Parity is power

Make sure you have pay parity. I know this is a bone of contention with many folks who feel it isn’t real, but believe me, it happens. Pew Research found that in 2018, women were paid around 85% of their male counterparts. 

And it isn’t just women who experience unequal pay conditions. I have witnessed it happen to white men, as well as minority groups, and I have personally experienced it in three roles spanning two areas (science and technology). It does happen, and it causes division and anger. Pay people their worth and you will be rewarded with commitment and loyalty.

The melting pot of cybersecurity

According to the latest research from the National Initiative for Cybersecurity Education (NICE), there is going to be a shortfall of around 314,000 cybersecurity professionals in the USA. This fits the McAfee/CSIS figures which found that 82% of employers reported a shortage of cybersecurity skills. 

With growing and more complex cybersecurity threats, we cannot afford to turn good candidates away from jobs in the sector. Creating a culture that encourages diverse candidates into cybersecurity will benefit everyone. Diversity, after all, isn’t about tolerance; it’s about embracing difference. Vive la difference.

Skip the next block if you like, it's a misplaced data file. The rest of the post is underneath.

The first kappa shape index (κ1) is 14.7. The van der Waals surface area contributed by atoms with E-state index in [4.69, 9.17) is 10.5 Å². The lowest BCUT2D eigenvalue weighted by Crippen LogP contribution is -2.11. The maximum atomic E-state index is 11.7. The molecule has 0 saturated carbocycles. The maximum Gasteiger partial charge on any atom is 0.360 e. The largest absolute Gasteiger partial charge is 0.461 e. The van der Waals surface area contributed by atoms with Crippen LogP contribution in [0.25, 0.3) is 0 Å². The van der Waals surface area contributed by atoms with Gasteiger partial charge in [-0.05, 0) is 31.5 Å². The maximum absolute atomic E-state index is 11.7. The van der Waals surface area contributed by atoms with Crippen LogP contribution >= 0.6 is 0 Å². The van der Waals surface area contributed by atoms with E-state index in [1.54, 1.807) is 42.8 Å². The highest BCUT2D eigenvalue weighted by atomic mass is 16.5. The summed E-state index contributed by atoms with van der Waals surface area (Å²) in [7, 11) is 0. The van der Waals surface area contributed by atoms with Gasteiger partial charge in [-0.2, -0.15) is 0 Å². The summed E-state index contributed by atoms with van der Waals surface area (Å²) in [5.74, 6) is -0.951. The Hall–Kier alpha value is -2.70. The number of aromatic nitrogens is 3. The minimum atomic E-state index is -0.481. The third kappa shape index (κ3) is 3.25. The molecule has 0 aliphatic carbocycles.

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  1. ISC2 Cybersecurity Workforce Study: Women in Cybersecurity, ISC2
  2. ISC2 Study Finds U.S. Minority Cybersecurity Professionals Underrepresented in Senior Roles, ISC2
  3. 2019 Data Breach Investigations Report, Verizon
  4. Understanding Security of the Cloud: from Adoption Benefits to Threats and Concerns, Kaspersky
  5. Women in the UK Intelligence Community, Intelligence and Security Committee of Parliament
  6. The narrowing, but persistent, gender gap in pay, Factank
  7. Cybersecurity Supply/Demand Heat Map, CyberSeek
  8. Hacking the Skills Shortage, McAfee
Susan Morrow
Susan Morrow

Susan Morrow is a cybersecurity and digital identity expert with over 20 years of experience. Before moving into the tech sector, she was an analytical chemist working in environmental and pharmaceutical analysis. Currently, Susan is Head of R&D at UK-based Avoco Secure.

Susan’s expertise includes usability, accessibility and data privacy within a consumer digital transaction context. She was named a 2020 Most Influential Women in UK Tech by Computer Weekly and shortlisted by WeAreTechWomen as a Top 100 Women in Tech. Susan is on the advisory board of Surfshark and Think Digital Partners, and regularly writes on identity and security for CSO Online and Infosec Resources. Her mantra is to ensure human beings control technology, not the other way around.